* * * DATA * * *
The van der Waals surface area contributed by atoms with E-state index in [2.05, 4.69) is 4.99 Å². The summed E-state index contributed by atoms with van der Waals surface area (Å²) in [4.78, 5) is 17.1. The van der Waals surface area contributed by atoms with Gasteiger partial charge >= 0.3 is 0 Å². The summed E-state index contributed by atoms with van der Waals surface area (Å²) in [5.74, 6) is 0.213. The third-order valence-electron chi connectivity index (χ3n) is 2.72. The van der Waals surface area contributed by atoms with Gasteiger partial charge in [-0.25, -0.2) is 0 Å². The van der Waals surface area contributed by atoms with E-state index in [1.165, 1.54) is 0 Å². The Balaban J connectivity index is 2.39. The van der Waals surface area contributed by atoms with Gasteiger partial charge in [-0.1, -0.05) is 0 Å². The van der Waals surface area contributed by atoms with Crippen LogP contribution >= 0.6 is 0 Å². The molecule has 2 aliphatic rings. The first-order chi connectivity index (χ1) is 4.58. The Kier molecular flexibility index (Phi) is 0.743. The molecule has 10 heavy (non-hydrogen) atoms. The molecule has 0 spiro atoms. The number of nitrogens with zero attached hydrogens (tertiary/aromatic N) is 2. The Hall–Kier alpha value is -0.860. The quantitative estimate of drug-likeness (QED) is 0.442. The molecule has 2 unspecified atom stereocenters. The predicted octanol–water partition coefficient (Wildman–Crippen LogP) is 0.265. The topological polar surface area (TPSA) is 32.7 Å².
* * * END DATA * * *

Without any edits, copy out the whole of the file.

The van der Waals surface area contributed by atoms with E-state index in [2.05, 4.69) is 4.99 Å². The summed E-state index contributed by atoms with van der Waals surface area (Å²) in [4.78, 5) is 17.1. The van der Waals surface area contributed by atoms with Gasteiger partial charge >= 0.3 is 0 Å². The summed E-state index contributed by atoms with van der Waals surface area (Å²) in [5.74, 6) is 0.213. The third-order valence-electron chi connectivity index (χ3n) is 2.72. The van der Waals surface area contributed by atoms with Gasteiger partial charge in [-0.25, -0.2) is 0 Å². The van der Waals surface area contributed by atoms with E-state index in [1.165, 1.54) is 0 Å². The Balaban J connectivity index is 2.39. The van der Waals surface area contributed by atoms with Gasteiger partial charge in [-0.1, -0.05) is 0 Å². The van der Waals surface area contributed by atoms with Crippen LogP contribution >= 0.6 is 0 Å². The molecule has 2 aliphatic rings. The first-order chi connectivity index (χ1) is 4.58. The Kier molecular flexibility index (Phi) is 0.743. The molecule has 10 heavy (non-hydrogen) atoms. The molecule has 0 spiro atoms. The number of nitrogens with zero attached hydrogens (tertiary/aromatic N) is 2. The Hall–Kier alpha value is -0.860. The quantitative estimate of drug-likeness (QED) is 0.442. The molecule has 2 unspecified atom stereocenters. The predicted octanol–water partition coefficient (Wildman–Crippen LogP) is 0.265. The topological polar surface area (TPSA) is 32.7 Å².